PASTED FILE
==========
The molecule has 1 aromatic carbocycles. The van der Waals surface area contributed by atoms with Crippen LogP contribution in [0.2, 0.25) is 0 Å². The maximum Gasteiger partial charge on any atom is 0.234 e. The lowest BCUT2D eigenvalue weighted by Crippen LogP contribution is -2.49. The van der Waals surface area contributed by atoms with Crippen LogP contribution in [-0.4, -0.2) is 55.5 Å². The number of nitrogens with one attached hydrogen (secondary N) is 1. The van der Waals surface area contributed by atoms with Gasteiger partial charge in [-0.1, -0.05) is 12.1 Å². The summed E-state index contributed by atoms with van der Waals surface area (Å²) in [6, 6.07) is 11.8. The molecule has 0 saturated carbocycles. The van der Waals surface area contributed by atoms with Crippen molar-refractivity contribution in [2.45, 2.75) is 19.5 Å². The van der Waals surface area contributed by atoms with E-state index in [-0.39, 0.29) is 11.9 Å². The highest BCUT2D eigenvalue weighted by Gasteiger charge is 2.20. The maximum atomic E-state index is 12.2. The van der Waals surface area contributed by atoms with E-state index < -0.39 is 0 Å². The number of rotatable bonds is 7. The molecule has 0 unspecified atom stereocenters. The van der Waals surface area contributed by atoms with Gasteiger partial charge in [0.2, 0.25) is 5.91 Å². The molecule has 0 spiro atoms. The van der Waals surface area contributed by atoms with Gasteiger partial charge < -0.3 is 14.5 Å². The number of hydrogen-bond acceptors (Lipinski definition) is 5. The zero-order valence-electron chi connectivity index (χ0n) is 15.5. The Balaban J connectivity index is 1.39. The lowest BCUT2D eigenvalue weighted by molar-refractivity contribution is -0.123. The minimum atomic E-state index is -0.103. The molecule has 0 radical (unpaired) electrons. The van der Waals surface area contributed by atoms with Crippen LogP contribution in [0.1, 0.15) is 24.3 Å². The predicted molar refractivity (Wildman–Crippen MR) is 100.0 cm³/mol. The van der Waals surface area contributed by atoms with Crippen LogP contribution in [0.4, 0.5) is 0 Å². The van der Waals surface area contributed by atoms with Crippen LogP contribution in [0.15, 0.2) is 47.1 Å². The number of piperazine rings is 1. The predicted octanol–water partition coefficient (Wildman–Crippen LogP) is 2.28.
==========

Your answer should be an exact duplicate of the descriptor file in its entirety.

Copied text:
The molecule has 1 aromatic carbocycles. The van der Waals surface area contributed by atoms with Crippen LogP contribution in [0.2, 0.25) is 0 Å². The maximum Gasteiger partial charge on any atom is 0.234 e. The lowest BCUT2D eigenvalue weighted by Crippen LogP contribution is -2.49. The van der Waals surface area contributed by atoms with Crippen LogP contribution in [-0.4, -0.2) is 55.5 Å². The number of nitrogens with one attached hydrogen (secondary N) is 1. The van der Waals surface area contributed by atoms with Gasteiger partial charge in [-0.1, -0.05) is 12.1 Å². The summed E-state index contributed by atoms with van der Waals surface area (Å²) in [6, 6.07) is 11.8. The molecule has 0 saturated carbocycles. The van der Waals surface area contributed by atoms with Crippen molar-refractivity contribution in [2.45, 2.75) is 19.5 Å². The van der Waals surface area contributed by atoms with E-state index in [-0.39, 0.29) is 11.9 Å². The highest BCUT2D eigenvalue weighted by Gasteiger charge is 2.20. The maximum atomic E-state index is 12.2. The van der Waals surface area contributed by atoms with E-state index < -0.39 is 0 Å². The number of rotatable bonds is 7. The molecule has 0 unspecified atom stereocenters. The van der Waals surface area contributed by atoms with Gasteiger partial charge in [0.2, 0.25) is 5.91 Å². The molecule has 0 spiro atoms. The van der Waals surface area contributed by atoms with Gasteiger partial charge < -0.3 is 14.5 Å². The number of hydrogen-bond acceptors (Lipinski definition) is 5. The zero-order valence-electron chi connectivity index (χ0n) is 15.5. The Balaban J connectivity index is 1.39. The lowest BCUT2D eigenvalue weighted by molar-refractivity contribution is -0.123. The minimum atomic E-state index is -0.103. The molecule has 0 radical (unpaired) electrons. The van der Waals surface area contributed by atoms with Crippen LogP contribution in [0.1, 0.15) is 24.3 Å². The predicted molar refractivity (Wildman–Crippen MR) is 100.0 cm³/mol. The van der Waals surface area contributed by atoms with Crippen LogP contribution in [0.4, 0.5) is 0 Å². The van der Waals surface area contributed by atoms with Crippen LogP contribution in [0.15, 0.2) is 47.1 Å². The number of piperazine rings is 1. The predicted octanol–water partition coefficient (Wildman–Crippen LogP) is 2.28.